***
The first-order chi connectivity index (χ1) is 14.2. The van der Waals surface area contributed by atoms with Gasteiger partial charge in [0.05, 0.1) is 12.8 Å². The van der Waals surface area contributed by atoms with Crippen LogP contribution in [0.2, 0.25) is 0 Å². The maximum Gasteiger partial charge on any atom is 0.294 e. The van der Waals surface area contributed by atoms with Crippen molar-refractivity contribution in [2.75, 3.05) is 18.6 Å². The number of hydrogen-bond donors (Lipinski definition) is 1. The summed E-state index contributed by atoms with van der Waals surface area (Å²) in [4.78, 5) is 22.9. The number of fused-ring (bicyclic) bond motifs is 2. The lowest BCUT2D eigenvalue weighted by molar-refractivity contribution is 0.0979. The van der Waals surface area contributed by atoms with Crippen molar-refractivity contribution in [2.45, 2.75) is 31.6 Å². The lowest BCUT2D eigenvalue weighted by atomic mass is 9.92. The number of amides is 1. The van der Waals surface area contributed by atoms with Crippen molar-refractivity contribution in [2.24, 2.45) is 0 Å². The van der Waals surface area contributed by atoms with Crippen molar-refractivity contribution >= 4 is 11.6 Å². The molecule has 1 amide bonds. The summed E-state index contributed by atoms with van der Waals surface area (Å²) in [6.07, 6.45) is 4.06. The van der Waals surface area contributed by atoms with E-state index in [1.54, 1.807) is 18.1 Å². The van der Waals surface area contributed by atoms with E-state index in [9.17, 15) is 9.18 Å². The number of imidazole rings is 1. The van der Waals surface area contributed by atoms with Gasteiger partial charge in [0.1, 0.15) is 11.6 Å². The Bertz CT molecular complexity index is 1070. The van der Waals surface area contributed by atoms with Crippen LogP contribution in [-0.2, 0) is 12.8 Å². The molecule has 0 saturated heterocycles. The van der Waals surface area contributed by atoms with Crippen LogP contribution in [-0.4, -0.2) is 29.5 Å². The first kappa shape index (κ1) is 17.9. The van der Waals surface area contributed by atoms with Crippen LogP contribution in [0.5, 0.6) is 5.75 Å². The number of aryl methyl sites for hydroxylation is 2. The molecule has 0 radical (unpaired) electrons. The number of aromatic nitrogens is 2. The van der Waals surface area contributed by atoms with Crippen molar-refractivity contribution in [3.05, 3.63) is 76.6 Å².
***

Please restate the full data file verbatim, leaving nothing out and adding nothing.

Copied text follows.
The first-order chi connectivity index (χ1) is 14.2. The van der Waals surface area contributed by atoms with Gasteiger partial charge in [0.05, 0.1) is 12.8 Å². The van der Waals surface area contributed by atoms with Crippen LogP contribution in [0.2, 0.25) is 0 Å². The maximum Gasteiger partial charge on any atom is 0.294 e. The van der Waals surface area contributed by atoms with Crippen molar-refractivity contribution in [2.75, 3.05) is 18.6 Å². The number of hydrogen-bond donors (Lipinski definition) is 1. The summed E-state index contributed by atoms with van der Waals surface area (Å²) in [4.78, 5) is 22.9. The number of fused-ring (bicyclic) bond motifs is 2. The lowest BCUT2D eigenvalue weighted by molar-refractivity contribution is 0.0979. The van der Waals surface area contributed by atoms with Crippen molar-refractivity contribution in [2.45, 2.75) is 31.6 Å². The lowest BCUT2D eigenvalue weighted by atomic mass is 9.92. The number of amides is 1. The van der Waals surface area contributed by atoms with Crippen molar-refractivity contribution in [2.24, 2.45) is 0 Å². The van der Waals surface area contributed by atoms with Crippen molar-refractivity contribution >= 4 is 11.6 Å². The molecule has 1 amide bonds. The summed E-state index contributed by atoms with van der Waals surface area (Å²) in [6.07, 6.45) is 4.06. The van der Waals surface area contributed by atoms with E-state index in [1.54, 1.807) is 18.1 Å². The van der Waals surface area contributed by atoms with E-state index in [9.17, 15) is 9.18 Å². The number of imidazole rings is 1. The van der Waals surface area contributed by atoms with Gasteiger partial charge in [0.1, 0.15) is 11.6 Å². The Bertz CT molecular complexity index is 1070. The van der Waals surface area contributed by atoms with Crippen LogP contribution in [-0.2, 0) is 12.8 Å². The molecule has 0 saturated heterocycles. The van der Waals surface area contributed by atoms with Crippen LogP contribution in [-0.4, -0.2) is 29.5 Å². The first kappa shape index (κ1) is 17.9. The van der Waals surface area contributed by atoms with Crippen LogP contribution in [0.5, 0.6) is 5.75 Å². The number of aryl methyl sites for hydroxylation is 2. The molecule has 0 radical (unpaired) electrons. The number of aromatic nitrogens is 2. The van der Waals surface area contributed by atoms with Crippen molar-refractivity contribution in [3.05, 3.63) is 76.6 Å².